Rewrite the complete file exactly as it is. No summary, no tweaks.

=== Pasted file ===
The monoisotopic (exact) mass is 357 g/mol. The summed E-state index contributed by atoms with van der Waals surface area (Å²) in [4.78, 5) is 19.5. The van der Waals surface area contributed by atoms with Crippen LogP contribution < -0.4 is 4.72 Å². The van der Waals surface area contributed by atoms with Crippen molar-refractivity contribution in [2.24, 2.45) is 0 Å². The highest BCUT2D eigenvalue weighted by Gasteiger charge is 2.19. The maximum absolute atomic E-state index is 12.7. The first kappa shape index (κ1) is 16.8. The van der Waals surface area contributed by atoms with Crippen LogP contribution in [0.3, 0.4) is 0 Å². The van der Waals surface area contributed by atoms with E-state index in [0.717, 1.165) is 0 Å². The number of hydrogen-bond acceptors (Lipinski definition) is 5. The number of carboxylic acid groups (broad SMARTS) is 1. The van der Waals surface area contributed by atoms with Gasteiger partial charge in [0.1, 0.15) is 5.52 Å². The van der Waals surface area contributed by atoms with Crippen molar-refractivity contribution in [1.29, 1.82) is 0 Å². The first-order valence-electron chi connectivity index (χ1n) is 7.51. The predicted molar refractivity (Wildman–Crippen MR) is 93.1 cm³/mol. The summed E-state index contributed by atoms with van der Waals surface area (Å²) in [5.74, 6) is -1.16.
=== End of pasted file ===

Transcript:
The monoisotopic (exact) mass is 357 g/mol. The summed E-state index contributed by atoms with van der Waals surface area (Å²) in [4.78, 5) is 19.5. The van der Waals surface area contributed by atoms with Crippen LogP contribution < -0.4 is 4.72 Å². The van der Waals surface area contributed by atoms with Crippen molar-refractivity contribution in [2.24, 2.45) is 0 Å². The highest BCUT2D eigenvalue weighted by Gasteiger charge is 2.19. The maximum absolute atomic E-state index is 12.7. The first kappa shape index (κ1) is 16.8. The van der Waals surface area contributed by atoms with Crippen LogP contribution in [0.3, 0.4) is 0 Å². The van der Waals surface area contributed by atoms with E-state index in [0.717, 1.165) is 0 Å². The number of hydrogen-bond acceptors (Lipinski definition) is 5. The number of carboxylic acid groups (broad SMARTS) is 1. The van der Waals surface area contributed by atoms with Gasteiger partial charge in [0.1, 0.15) is 5.52 Å². The van der Waals surface area contributed by atoms with Crippen molar-refractivity contribution in [1.29, 1.82) is 0 Å². The first-order valence-electron chi connectivity index (χ1n) is 7.51. The predicted molar refractivity (Wildman–Crippen MR) is 93.1 cm³/mol. The summed E-state index contributed by atoms with van der Waals surface area (Å²) in [5.74, 6) is -1.16.